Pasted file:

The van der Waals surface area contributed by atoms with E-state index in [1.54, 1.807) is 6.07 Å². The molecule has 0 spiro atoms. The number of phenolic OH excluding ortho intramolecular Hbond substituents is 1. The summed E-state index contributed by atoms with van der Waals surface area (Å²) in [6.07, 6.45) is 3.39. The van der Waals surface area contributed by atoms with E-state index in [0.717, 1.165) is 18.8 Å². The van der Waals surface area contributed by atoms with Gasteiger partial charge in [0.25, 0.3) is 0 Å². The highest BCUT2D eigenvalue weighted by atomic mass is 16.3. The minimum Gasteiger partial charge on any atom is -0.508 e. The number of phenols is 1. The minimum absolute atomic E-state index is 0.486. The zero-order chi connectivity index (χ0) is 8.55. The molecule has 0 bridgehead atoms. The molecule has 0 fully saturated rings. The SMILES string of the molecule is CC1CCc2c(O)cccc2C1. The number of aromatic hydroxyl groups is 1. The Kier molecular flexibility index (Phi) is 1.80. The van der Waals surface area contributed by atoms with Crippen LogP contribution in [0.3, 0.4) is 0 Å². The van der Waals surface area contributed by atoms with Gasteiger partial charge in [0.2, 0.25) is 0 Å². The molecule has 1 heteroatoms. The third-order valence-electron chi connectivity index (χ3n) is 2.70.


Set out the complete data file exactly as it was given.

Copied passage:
The van der Waals surface area contributed by atoms with E-state index in [1.54, 1.807) is 6.07 Å². The molecule has 0 spiro atoms. The number of phenolic OH excluding ortho intramolecular Hbond substituents is 1. The summed E-state index contributed by atoms with van der Waals surface area (Å²) in [6.07, 6.45) is 3.39. The van der Waals surface area contributed by atoms with E-state index in [0.717, 1.165) is 18.8 Å². The van der Waals surface area contributed by atoms with Gasteiger partial charge in [0.25, 0.3) is 0 Å². The highest BCUT2D eigenvalue weighted by atomic mass is 16.3. The minimum Gasteiger partial charge on any atom is -0.508 e. The number of phenols is 1. The minimum absolute atomic E-state index is 0.486. The zero-order chi connectivity index (χ0) is 8.55. The molecule has 0 bridgehead atoms. The molecule has 0 fully saturated rings. The SMILES string of the molecule is CC1CCc2c(O)cccc2C1. The number of aromatic hydroxyl groups is 1. The Kier molecular flexibility index (Phi) is 1.80. The van der Waals surface area contributed by atoms with Crippen LogP contribution in [0.3, 0.4) is 0 Å². The van der Waals surface area contributed by atoms with Gasteiger partial charge in [0.2, 0.25) is 0 Å². The molecule has 1 heteroatoms. The third-order valence-electron chi connectivity index (χ3n) is 2.70.